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Canadians prefer homegrown goods

Food tops list of products Canadians most likely to buy from local producers

There’s good news for brands trying to fend off the American invasion: a strong majority of Canadians (92%) make a point of buying Canadian brands and products. Of that number, 25% said “always” and 67% said “sometimes.”

The top five products that Canadians are most likely to purchase from Canadian producers are food (87%), beer (46%), clothing (45%), furniture (38%) and wine (34%), according to the survey of 1,100 Canadians by, a cash-back shopping site. Respondents were less likely to buy Canadian electronics, appliances and cars.

When asked to define what makes a brand Canadian, the majority of respondents said “most of the brand’s products are made in Canada (68%),” followed by “most of the brand’s workforce is based in Canada” (57%).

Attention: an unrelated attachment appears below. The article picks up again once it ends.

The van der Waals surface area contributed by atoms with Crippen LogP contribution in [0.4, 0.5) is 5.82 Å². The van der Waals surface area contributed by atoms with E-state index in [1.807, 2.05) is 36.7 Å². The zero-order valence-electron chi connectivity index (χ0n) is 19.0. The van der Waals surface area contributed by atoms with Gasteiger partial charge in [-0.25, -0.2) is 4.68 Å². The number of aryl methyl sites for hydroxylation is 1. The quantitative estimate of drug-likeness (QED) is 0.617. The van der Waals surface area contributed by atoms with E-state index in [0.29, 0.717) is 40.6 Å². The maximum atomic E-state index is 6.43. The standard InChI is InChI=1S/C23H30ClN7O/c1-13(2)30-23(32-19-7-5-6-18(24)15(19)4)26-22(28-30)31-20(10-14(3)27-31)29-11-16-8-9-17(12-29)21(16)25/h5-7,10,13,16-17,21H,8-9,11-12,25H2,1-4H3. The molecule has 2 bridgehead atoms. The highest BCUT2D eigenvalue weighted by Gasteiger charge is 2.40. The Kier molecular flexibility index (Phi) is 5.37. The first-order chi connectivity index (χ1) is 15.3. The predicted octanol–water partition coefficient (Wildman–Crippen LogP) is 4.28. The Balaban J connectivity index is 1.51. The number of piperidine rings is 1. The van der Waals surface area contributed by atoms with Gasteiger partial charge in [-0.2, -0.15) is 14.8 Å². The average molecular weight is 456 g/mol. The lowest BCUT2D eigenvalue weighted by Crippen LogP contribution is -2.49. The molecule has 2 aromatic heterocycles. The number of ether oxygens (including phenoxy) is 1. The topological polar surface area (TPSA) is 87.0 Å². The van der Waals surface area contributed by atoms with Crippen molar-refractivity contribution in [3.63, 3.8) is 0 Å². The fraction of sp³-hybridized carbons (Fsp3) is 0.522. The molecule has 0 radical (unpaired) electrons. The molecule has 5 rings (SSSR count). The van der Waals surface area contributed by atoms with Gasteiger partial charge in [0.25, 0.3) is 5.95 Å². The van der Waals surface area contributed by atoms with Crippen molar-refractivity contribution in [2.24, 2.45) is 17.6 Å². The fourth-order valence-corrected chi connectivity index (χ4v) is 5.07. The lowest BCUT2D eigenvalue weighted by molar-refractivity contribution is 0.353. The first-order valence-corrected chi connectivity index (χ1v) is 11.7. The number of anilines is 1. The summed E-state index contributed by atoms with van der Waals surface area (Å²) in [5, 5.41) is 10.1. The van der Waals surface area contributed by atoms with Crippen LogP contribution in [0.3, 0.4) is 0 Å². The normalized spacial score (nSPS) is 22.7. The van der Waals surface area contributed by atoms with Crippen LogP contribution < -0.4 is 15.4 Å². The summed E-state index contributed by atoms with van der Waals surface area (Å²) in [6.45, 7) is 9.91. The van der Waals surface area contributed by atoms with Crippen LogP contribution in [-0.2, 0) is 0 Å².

“For most people, their reason for buying Canadian products is pragmatic,” said Adrienne Down Coulson, general manager, Ebates Canada. “People like they’re supporting the Canadian economy and they’re keeping jobs in Canada.” In fact, 77% of respondents said they buy Canadian to support the economy, while 66% said they want to help keep jobs in Canada.

The survey also found the older people get, the more loyal they are to homegrown brands. The 45+ crowd is the most likely to buy Canadian brands: 95% versus 89% of those 35-44 and 88% of those under 35. Regionally, people in Quebec and Nova Scotia are most likely to say they always make a point of buying Canadian.

Fifty-six percent of males are more likely to purchase Canadian beer, and 49% of females are more likely to support Canadian clothing brands than the opposite sex.

Canadians love for homegrown brands “is something should definitely take advantage of,” said Down Coulson. Retailers in particular should play up their Canadian roots and make sure they have a robust ecommerce offering.

“This is an interesting time, with so many American retail brands coming north of the border,” said Down Coulson. “Many Canadian brands are still not online in terms of full-fledged ecommerce, so I don’t think they’re taking full advantage of what’s available.”

This article first appeared on

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